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Elevation of whole-blood glutathione in peritoneal dialysis patients by L-2-oxothiazolidine-4-carboxylate, a cysteine prodrug (Procysteine).

  • Moberly, J B
  • Logan, J
  • Borum, P R
  • Story, K O
  • Webb, L E
  • Jassal, S V
  • Mupas, L
  • Rodela, H
  • Alghamdi, G A
  • Moran, J E
  • Wolfson, M
  • Martis, L
  • Oreopoulos, D G
Published Article
Journal of the American Society of Nephrology : JASN
Publication Date
Jun 01, 1998
PMID: 9621294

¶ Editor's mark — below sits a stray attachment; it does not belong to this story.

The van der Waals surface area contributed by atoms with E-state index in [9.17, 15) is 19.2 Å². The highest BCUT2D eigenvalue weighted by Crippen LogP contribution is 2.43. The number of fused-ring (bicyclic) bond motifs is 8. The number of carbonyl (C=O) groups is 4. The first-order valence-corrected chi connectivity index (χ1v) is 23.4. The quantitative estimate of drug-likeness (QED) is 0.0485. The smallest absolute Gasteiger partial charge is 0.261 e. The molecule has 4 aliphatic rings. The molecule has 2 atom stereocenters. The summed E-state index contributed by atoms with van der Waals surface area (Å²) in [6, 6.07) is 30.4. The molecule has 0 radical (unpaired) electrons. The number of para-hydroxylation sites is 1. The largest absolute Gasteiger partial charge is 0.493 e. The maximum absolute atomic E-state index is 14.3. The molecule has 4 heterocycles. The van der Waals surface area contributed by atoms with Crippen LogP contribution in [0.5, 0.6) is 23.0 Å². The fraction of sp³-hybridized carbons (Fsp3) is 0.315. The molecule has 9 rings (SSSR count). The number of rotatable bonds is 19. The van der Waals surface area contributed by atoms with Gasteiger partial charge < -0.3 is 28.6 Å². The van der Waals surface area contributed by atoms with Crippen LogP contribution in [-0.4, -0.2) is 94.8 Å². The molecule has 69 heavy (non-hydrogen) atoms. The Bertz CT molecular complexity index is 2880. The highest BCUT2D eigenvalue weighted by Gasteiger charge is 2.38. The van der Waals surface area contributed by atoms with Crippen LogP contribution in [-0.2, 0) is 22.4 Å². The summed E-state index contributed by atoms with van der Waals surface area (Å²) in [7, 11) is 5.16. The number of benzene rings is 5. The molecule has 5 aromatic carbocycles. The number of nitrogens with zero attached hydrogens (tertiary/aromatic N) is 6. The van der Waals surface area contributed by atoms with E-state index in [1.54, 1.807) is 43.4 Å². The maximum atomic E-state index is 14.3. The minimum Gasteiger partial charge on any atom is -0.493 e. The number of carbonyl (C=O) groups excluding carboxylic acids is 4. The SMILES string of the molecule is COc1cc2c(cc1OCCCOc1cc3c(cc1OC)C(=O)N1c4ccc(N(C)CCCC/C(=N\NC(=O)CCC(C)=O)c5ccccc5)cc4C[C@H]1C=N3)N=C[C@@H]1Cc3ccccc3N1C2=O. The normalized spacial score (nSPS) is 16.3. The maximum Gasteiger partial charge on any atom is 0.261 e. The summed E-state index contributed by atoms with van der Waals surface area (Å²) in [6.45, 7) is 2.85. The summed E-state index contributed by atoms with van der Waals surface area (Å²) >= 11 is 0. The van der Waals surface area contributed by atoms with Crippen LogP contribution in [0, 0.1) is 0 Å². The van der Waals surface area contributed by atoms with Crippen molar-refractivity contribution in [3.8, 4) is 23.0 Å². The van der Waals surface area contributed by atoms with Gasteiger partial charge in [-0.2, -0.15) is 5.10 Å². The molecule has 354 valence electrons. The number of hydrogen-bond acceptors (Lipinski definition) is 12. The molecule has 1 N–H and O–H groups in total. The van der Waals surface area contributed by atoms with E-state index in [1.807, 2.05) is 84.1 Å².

Glutathione is a major cellular antioxidant that protects protein thiols and inhibits cellular damage due to oxygen free radicals. It has been reported previously that patients undergoing dialysis have low levels of blood glutathione, which may lead to increased susceptibility to oxidant stress. L-2-oxothiazolidine-4-carboxylic acid (OTZ) is a cysteine prodrug that raises cellular glutathione levels by increasing delivery of cysteine, the rate-limiting substrate for glutathione synthesis. This study investigates the effect of OTZ on blood glutathione in a blinded, placebo-controlled study of patients with chronic renal failure treated by peritoneal dialysis. Twenty patients were randomly selected to receive OTZ (0.5 g three times a day orally with meals) or placebo for 14 d. Patients visited the clinic for predose blood collection and safety evaluation at baseline (days 3, 7, and 14 and again at 14 d from the last dose [follow-up]). Glutathione concentrations were determined in whole blood by HPLC. OTZ resulted in a significant rise in whole-blood glutathione at days 7 (594 +/- 129 mumol/L) and 14 (620 +/- 108 mumol/L) compared with baseline (544 +/- 139 mumol/L) (P < 0.01 and P < 0.05, respectively). Glutathione was also significantly increased at days 7 and 14 when normalized by hematocrit (Hct) or hemoglobin to correct for anemic status (e.g., 20.7 +/- 5.7 mumol/L per % Hct [day 7] and 20.9 +/- 4.0 mumol/L per % Hct [day 14] versus 18.0 +/- 4.2 mumol/L per % Hct [baseline]; P < 0.05). Glutathione levels did not change in the placebo group at any patient visit, and levels in the OTZ-treated group returned to baseline at follow-up. There were no serious adverse events attributable to OTZ, and the drug appeared to be well tolerated by patients with renal failure treated by continuous ambulatory peritoneal dialysis. Our results show that OTZ increases blood glutathione levels, which may improve antioxidant status in dialysis patients.

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